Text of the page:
14:332:382 Electromagnetic Fields

Course Catalog Description: 14:332:382 Electromagnetic Fields (3)
Field theory of static, stationary and moving charges are presented. The basic laws of Coulomb, Gauss, Faraday and Ampere are discussed in the context of engineering applications. Maxwell's equations are introduced to describe to the time-varying fields. A knowledge of vector analysis is assumed.

Pre-Requisite Courses:
01:640:252 or 244
01:750:227
Pre-Requisite by Topic:
1. Electricity and Magnetism
2. Vector Analysis
3. Differential and Integral Calculus
 
Textbook & Materials:
W.H. Hayt, Jr and J. A. Buck, Engineering Electromagnetics, 7th edition, McGraw-Hill, 2006
 
References:
J. A. Edminister, Electromagnetics, 2nd edition, McGraw-Hill, 1993
 
Overall Educational Objective:
To develop a skill set in analyzing and solving problems dealing with the interactions between electric charges at rest and in motion
 
Course Learning Outcomes:
A student who successfully fulfills the course requirements will have demonstrated:

1. An ability to state and apply the principles of Coulombs Law and the Superposition Principle to electric fields in the Cartesian, cylindrical and spherical coordinate systems.
2. An ability to determine the electric field intensity resulting from various configurations of charge distributions..
3. An ability to apply Gauss’ Law to highly symmetric charge distributions.
4. An ability to determine the electric potential and its relation to electric field intensity
5. An in depth understanding of Ohms Law, conductivity, and current in conductors, as well as an understanding of electric fields in dielectric and semiconducting materials.
6. An in depth study of capacitance and capacitors, and calculations of various geometries.
7. An in depth study of electrostatic boundary-value problems by application of Poisson’s and Laplace’s equations.
8. An ability to analyze and classify magnetic materials, and solve magnetostatic field problems using Biot-Savart law and Ampere’s circuit law with the associated boundary conditions.
9. An in depth understanding of time-varying electromagnetic field as governed by Maxwell’s equations.
10. An in depth understanding of plane wave reflection and transmission at the boundaries.
11. An ability to analyze basic transmission line problems.
12. An understanding of the application of electromagnetics in real world problems such as CMOS transistors, hard drives, wireless communications.

How Course Outcomes are Assessed: 

N = none S = Supportive H = highly related

Outcome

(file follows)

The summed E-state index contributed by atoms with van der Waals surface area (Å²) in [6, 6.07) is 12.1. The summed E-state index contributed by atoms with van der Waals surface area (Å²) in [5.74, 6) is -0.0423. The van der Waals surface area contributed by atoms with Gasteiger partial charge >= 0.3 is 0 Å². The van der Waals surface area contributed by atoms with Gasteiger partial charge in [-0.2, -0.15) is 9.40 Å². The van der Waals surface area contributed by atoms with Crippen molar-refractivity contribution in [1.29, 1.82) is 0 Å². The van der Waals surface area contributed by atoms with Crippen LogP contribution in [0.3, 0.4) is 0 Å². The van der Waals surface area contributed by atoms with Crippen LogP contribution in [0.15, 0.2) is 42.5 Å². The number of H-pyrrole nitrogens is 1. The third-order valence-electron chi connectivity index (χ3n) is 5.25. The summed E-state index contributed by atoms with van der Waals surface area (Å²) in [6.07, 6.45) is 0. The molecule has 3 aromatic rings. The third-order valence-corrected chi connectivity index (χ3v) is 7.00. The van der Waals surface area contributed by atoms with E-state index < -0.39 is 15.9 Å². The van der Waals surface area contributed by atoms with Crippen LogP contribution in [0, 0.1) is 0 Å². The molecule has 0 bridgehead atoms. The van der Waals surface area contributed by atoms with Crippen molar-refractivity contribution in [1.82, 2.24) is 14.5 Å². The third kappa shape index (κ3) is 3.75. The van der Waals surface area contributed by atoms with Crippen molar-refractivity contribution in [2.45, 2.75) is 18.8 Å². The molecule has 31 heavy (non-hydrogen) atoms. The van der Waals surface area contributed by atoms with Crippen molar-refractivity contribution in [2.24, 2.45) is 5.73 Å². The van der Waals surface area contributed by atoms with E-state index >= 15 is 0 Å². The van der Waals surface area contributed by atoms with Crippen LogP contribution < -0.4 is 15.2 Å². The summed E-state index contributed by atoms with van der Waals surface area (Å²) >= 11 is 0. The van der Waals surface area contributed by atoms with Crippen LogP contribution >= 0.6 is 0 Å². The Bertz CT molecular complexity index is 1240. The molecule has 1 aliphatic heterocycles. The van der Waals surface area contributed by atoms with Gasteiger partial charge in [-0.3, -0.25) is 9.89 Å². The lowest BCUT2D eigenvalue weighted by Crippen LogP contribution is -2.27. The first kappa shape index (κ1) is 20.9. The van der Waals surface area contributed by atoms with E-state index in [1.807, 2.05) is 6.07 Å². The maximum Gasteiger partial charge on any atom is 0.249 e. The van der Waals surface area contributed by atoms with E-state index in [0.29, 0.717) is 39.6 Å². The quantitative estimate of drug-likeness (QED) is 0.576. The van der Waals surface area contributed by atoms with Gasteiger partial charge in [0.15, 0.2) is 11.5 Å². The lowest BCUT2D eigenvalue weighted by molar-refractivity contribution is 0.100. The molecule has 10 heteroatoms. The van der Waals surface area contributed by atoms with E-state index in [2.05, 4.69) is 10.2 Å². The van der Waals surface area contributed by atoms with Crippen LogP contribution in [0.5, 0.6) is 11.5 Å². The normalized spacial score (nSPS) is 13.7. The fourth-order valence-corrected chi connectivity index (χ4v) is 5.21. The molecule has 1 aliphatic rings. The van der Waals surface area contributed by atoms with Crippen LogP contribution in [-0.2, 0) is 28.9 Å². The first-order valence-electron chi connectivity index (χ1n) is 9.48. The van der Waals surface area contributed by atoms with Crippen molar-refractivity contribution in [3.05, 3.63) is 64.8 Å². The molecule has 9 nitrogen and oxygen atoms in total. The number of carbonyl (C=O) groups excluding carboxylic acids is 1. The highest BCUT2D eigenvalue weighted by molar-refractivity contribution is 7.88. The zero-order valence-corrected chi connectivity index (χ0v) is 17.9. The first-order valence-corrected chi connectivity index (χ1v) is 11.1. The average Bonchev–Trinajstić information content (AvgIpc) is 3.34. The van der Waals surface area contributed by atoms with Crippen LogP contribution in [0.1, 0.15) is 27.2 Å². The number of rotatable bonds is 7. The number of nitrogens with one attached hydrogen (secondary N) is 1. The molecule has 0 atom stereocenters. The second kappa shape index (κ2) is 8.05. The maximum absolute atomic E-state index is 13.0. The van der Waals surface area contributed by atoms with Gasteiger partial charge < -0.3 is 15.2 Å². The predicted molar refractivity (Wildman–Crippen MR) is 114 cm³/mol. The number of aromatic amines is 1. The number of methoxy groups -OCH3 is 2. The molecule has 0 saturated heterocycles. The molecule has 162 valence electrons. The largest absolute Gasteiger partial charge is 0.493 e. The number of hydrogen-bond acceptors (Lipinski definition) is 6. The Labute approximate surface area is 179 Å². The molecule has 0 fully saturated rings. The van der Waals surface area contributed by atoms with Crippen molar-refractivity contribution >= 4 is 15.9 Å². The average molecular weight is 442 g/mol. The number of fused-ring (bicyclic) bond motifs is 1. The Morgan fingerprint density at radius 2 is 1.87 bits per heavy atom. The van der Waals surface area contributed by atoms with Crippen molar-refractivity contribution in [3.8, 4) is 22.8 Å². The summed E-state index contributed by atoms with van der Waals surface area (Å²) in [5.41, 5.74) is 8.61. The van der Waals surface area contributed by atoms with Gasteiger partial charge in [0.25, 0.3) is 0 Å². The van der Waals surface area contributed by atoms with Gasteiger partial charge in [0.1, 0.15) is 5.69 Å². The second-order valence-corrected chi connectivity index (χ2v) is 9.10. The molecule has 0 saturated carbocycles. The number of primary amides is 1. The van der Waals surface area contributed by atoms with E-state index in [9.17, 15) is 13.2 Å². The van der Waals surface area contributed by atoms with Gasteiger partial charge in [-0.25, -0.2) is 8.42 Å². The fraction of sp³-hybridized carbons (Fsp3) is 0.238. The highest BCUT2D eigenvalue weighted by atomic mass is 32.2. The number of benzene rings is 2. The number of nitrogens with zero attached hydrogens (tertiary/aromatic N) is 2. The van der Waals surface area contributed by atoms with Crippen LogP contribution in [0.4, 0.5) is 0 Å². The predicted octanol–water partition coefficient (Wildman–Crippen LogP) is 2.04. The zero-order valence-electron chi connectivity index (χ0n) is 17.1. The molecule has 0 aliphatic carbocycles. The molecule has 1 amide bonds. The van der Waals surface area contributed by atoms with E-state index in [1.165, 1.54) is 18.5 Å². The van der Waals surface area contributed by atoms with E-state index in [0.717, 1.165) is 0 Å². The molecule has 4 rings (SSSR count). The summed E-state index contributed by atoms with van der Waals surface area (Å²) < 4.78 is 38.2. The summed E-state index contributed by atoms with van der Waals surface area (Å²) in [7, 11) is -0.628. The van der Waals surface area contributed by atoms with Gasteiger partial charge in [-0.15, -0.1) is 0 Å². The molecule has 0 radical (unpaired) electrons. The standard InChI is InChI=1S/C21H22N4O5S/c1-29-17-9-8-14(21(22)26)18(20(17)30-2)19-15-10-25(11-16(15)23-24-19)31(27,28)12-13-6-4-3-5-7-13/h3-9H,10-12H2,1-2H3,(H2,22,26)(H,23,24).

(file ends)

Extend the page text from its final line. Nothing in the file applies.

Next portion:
Level

Proficiency assessed by

(a) an ability to apply knowledge of Mathematics, science, and engineering

H

HW Problems, Exams

(b) an ability to design and conduct experiments and interpret data

N

 

(c) an ability to design a system, component or process to meet desired needs within realistic constraints such as economic, environmental, social, political, ethical, health and safety, manufacturability, and sustainability

N

 

(d) an ability to function as part of a multi-disciplinary team

N

 

(e) an ability to identify, formulate, and solve ECE problems

H

HW Problems, Exams

(f) an understanding of professional and ethical responsibility

N

 

(g) an ability to communicate in written and oral form

N

 

(h) the broad education necessary to understand the impact of electrical and computer engineering solutions in a global, economic, environmental, and societal context

S

Lectures

(i) a recognition of the need for, and an ability to engage in life-long learning

N

 

(j) a knowledge of contemporary issues

S

Lectures

(k) an ability to use the techniques, skills, and modern engineering tools necessary for electrical and computer engineering practice

H

HW (including problem simulation using MATLAB)

Basic disciplines in Electrical Engineering

H

HW, Exams

Depth in Electrical Engineering

S

HW, Exams

Basic disciplines in Computer Engineering

N

 

Depth in Computer Engineering

N

 

Laboratory equipment and software tools

S

MATLAB

Variety of instruction formats

S

Lectures, Problem sessions, Office hour discussions

  • HW Problems (15 %)
  • Two Mid-Term Exams (50 %)
  • Final Exam (35 %)
Topics Covered week by week: 

Week 1: Introduction and Review of vectors and coordinate systems
Week 2: Coulomb’s Law and Electric Field Intensity
Week 3: Gauss’ Law and Maxwell’s First Equation
Week 4: Energy and Potential: potential gradient, dipole, and energy density
Week 5: Current and Conductor; Dielectric and Capacitance (High-k CMOS transistor);
Week 6: Poisson’s and Laplace’s Equations
Week 7: Ampere’s Circuital Law, Curl and Stoke’s Theorem
Week 8: Magnetic Field
Week 9: Magnetic Materials and Forces (Hard Drives)
Week 10: Faraday’s Law; Time-varying Field; Maxwell’s Equations
Week 11: Wave Motion in Free Space and Polarization (Wireless communications)
Week 12: Plane Wave in Dielectrics; Reflection at Planar Boundaries; Skin Effect; Review 2
Week 13: Transmission Line Equations
Week 14: Transmission Line Parameters; Examples
Week 15:Impedance Match and VWSR; Review for final exam
Week 16:Final Examination

Computer Usage: 
Simulations using MATLAB
 
Design Experiences: 
HW problems in designing capacitors and resistors using various dielectric/conducting media and configurations.
 
Independent Learning Experiences: 
1. Home-Work
2. Exams
 
Contribution to the Professional Component: 
(a) College-level Mathematics and Basic Sciences: 0.25 credit hours
(b) Engineering Topics (Science and/or Design): 2.75 credit hours
(c) General Education: 0.0 credit hours
Total credits: 3
 
Prepared by: W. Jiang and S. R. McAfee
Date: March 2011